Advance Blog

August 10, 2020
Australian Embassy

Headlines summary as of 10 August 2020


  • Updates related to COVID-19:
    • Today, Thailand reports no newly confirmed case, a total of 3,351 cases. Out of the total number, 3,160 have been discharged from hospital (at 94.30%); 133 are being hospitalised. The death toll is at 58. This is the 77th consecutive day that there is no local transmission in Thailand.
    • The Office of the Private Education Commission (Opec) said more than 3,000 foreign teachers will enter Thailand for posts at private-run schools across the country. The teachers will undergo alternative state quarantine.—Bangkok Post
  • The case of Red Bull heir is still developing:
    • The office of Attorney-general told in a press-conference that the office has instructed the Thonglor Police Station to look into the evidence on the car’s speed and the usage of illicit drugs again. The investigation must be finalised by 20 August.—The Reporters
    • The Police Committee told the press that they have found out the culprit in the case and the committee will submit the name list to the Police Chief for his consideration on punishment tomorrow.—Thai Post
  • The 4th Army is mulling asking the cabinet to lift the emergency decree in four more districts of the Deep South Yala, Pattani and Narathiwat as the number of violent situation has this year fallen by 58% compared to last year, while the number of deaths associated with the violence dropped by 70%.—Bangkok Post


  • The by-election result in Samut Prakan’s Constituency 5 has secured the other seat for the coalition as the candidate from the main ruling Palang Pracharat (PPRP) with 46,747 votes against the opposition parties.—all media outlet
  • The Digital Economy Minister came out to warn the protestors not to post anything in violating the Monarchy. He said that for any Thais, violating the monarchy is not considered acceptable. He also stressed that he has given social media platform (Facebook, Twitter and YouTube) to take down ‘inappropriate’ posts as the court has ordered in 15 days; or else the platforms will have to face a fine.—Nation TV
  • The anti-government protestors were on high bulletin last weekend:
    • On Friday morning, the Free Youth Movement announced its new organisation “Free People Movement” at a press conference at the Democracy Monument. The group reiterated its three demands: stop harassing the people; draft a new constitution and dissolve the parliament, on two significant conditions: no coup d’état and no (monarch appointed) national reconciliation government. The movement feared that the government might get away with the pressures by holding a snap election without any amendment to the constitution, so the movement indicates the ultimatum that all senators, hand-picked by PM Prayut with the unprecedented power to vote the PM, need to be gone. They announce the next demonstration on 16 August.—all media outlet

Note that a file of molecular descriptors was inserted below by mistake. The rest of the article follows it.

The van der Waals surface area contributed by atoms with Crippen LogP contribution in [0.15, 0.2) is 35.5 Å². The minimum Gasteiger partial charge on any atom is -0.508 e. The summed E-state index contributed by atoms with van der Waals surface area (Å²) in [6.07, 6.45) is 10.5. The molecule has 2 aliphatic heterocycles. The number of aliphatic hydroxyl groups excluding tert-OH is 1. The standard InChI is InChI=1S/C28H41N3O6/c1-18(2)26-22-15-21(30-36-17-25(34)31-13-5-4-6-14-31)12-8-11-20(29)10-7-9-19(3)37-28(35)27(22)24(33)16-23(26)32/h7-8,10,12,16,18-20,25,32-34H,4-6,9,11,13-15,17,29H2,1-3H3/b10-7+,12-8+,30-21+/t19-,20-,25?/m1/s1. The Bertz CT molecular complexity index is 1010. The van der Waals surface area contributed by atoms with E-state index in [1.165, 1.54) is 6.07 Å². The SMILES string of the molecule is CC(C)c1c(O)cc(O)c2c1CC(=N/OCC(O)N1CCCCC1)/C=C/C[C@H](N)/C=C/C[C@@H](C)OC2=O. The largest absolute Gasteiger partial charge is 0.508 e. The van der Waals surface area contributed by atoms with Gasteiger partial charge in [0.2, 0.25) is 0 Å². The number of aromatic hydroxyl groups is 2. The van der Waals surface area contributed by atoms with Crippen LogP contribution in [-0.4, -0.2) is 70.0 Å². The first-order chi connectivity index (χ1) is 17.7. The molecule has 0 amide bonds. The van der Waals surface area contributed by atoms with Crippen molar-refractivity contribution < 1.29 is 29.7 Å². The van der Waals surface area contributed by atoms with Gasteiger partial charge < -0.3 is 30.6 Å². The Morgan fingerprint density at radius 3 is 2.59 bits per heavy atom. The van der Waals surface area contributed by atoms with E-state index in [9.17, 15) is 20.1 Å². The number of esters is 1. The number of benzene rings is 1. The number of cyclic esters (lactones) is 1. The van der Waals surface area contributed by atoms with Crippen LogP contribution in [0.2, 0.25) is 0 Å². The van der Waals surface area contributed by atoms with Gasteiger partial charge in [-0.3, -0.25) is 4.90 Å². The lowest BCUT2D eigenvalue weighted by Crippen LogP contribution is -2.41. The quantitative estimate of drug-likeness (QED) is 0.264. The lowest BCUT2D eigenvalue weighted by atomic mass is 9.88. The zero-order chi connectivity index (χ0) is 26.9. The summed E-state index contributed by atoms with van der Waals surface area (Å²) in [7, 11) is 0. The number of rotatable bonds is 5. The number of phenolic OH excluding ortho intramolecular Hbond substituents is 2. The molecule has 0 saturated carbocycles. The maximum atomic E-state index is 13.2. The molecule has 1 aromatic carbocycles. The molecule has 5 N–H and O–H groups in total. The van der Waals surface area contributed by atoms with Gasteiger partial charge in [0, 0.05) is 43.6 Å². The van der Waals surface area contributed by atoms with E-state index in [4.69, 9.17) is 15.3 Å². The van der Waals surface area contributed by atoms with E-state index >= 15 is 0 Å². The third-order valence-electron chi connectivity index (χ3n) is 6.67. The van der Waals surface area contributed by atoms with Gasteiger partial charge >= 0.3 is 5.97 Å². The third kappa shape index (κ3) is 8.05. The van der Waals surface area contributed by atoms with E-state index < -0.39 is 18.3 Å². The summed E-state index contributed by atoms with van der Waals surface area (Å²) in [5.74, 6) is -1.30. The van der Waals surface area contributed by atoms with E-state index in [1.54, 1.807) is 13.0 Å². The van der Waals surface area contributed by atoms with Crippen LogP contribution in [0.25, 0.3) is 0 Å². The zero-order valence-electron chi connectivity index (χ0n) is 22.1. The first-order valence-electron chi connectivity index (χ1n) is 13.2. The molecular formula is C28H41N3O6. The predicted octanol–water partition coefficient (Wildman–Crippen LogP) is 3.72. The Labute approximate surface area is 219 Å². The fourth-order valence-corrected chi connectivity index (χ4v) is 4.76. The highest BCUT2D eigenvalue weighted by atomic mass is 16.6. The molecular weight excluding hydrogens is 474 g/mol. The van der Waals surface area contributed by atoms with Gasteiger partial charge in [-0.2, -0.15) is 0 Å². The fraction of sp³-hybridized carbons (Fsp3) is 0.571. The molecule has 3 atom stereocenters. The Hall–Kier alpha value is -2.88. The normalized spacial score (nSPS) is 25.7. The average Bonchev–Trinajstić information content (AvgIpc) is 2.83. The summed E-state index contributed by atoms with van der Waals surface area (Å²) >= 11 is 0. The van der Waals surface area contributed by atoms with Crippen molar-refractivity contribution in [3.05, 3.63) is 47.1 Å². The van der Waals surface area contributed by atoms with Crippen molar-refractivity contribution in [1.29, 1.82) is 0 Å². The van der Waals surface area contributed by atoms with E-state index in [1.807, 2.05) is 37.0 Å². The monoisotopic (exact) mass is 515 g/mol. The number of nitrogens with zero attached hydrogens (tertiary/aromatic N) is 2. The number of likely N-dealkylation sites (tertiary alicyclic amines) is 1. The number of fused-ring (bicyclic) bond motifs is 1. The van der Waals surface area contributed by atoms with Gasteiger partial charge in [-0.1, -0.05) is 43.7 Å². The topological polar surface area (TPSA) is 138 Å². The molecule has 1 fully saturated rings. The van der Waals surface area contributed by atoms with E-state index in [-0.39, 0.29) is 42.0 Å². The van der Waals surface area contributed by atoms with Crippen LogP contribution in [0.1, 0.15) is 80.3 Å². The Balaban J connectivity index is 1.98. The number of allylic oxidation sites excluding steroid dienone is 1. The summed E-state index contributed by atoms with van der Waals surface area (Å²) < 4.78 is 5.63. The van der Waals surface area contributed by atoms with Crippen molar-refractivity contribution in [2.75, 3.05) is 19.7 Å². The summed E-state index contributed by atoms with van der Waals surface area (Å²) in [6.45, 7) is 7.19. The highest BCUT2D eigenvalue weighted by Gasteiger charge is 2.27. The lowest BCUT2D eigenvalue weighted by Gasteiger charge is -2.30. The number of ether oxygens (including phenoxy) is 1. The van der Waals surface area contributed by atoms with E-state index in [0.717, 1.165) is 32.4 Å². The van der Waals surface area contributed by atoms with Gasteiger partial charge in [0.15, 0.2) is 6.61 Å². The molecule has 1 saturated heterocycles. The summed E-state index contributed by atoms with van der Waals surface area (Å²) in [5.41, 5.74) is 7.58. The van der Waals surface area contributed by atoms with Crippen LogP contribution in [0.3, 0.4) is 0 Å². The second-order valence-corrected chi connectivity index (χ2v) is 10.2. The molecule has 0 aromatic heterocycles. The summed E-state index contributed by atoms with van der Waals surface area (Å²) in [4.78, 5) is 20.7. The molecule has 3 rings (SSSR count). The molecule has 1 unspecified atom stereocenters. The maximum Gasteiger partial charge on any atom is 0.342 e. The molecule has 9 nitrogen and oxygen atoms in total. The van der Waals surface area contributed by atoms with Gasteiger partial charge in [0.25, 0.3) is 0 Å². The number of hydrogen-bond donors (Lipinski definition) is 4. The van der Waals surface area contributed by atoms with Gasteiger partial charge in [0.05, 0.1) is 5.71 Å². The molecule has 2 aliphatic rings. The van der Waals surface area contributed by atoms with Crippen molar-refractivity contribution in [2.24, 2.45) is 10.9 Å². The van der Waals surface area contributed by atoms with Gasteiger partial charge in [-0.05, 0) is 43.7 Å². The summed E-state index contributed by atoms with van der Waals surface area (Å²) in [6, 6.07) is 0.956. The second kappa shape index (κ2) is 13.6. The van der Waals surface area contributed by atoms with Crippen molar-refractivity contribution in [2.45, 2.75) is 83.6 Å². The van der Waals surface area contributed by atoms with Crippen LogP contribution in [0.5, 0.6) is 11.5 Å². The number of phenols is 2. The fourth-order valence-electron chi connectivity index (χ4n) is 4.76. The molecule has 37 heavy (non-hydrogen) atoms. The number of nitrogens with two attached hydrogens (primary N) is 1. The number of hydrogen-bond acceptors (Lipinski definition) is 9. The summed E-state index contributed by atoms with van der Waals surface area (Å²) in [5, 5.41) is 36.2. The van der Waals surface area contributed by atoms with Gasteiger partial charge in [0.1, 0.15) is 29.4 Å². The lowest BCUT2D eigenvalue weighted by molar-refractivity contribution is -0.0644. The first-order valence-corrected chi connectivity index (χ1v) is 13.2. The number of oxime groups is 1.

• On Friday afternoon, human rights activist Anon Nampa and Panupong Jadnok were charged and arrested on charges of sedition and defying an emergency decree imposed to control the coronavirus. They were held overnight at a police station as the court said the police was too late to ask for court detainment. The police also briefed the press that apart from the two, there are 29 more students and activists who are being charged or the same grounds. Free People Movement announced a flash mob at 4.00pm on Saturday.
    • On Friday night, politicians from the main opposition Pheu Thai (Chief Strategist Khunying Sudarat) and Move Forward Party joined the protestors in front of the police station which had arrested the activists.
    • On Saturday morning, the two went to the court with a small group of protestors gathered in front of the court. The upheaval rose high, as there was a rumour that the two will be detained in a prison where fortune teller Mr Suriyan Sucharitpolwong died suspiciously. (Wassana Nanuam). The soothsayer whose surname was given by the current King was put in jail for an alleged corruption in the King’s campaign of ‘Bike for Mom’. In order to lessen the tension, the court had to hold an urgent press conference that if the two were to be put in jail, they will be detained in the Bangkok Remand Prison; not the prison as indicated by the rumour.—Thai Rath, The Standard
    • On Saturday evening, the two activists were released on bail terms (not to repeat the same actions). Meanwhile, around a thousand (Reuters estimated more than 1,000; AP estimated around 800) of anti-government demonstrators rallied in Bangkok CBD denouncing the arrest of the activists and repeating their three main requests. At the end of the flash mob, other activists who got the arrest orders appeared on stage and announce that they will join the demonstration on 16 August (the arrest order indicated that the police must arrest all the 31 activists by 10 August).